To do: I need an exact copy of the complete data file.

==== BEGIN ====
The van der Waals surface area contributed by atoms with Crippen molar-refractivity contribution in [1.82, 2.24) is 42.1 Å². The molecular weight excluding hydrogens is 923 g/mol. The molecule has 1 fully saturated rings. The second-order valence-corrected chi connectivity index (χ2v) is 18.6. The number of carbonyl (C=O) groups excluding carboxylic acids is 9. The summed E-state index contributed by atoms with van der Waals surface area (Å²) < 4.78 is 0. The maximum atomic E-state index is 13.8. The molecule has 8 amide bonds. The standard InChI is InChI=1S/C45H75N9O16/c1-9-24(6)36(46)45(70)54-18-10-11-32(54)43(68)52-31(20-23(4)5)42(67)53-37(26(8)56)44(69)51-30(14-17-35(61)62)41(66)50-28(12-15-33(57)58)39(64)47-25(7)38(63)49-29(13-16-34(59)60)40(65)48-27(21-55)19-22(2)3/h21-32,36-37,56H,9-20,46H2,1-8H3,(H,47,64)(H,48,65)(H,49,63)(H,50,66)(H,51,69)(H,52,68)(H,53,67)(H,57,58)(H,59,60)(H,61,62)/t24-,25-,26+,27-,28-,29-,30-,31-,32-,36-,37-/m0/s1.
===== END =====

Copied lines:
The van der Waals surface area contributed by atoms with Crippen molar-refractivity contribution in [1.82, 2.24) is 42.1 Å². The molecular weight excluding hydrogens is 923 g/mol. The molecule has 1 fully saturated rings. The second-order valence-corrected chi connectivity index (χ2v) is 18.6. The number of carbonyl (C=O) groups excluding carboxylic acids is 9. The summed E-state index contributed by atoms with van der Waals surface area (Å²) < 4.78 is 0. The maximum atomic E-state index is 13.8. The molecule has 8 amide bonds. The standard InChI is InChI=1S/C45H75N9O16/c1-9-24(6)36(46)45(70)54-18-10-11-32(54)43(68)52-31(20-23(4)5)42(67)53-37(26(8)56)44(69)51-30(14-17-35(61)62)41(66)50-28(12-15-33(57)58)39(64)47-25(7)38(63)49-29(13-16-34(59)60)40(65)48-27(21-55)19-22(2)3/h21-32,36-37,56H,9-20,46H2,1-8H3,(H,47,64)(H,48,65)(H,49,63)(H,50,66)(H,51,69)(H,52,68)(H,53,67)(H,57,58)(H,59,60)(H,61,62)/t24-,25-,26+,27-,28-,29-,30-,31-,32-,36-,37-/m0/s1.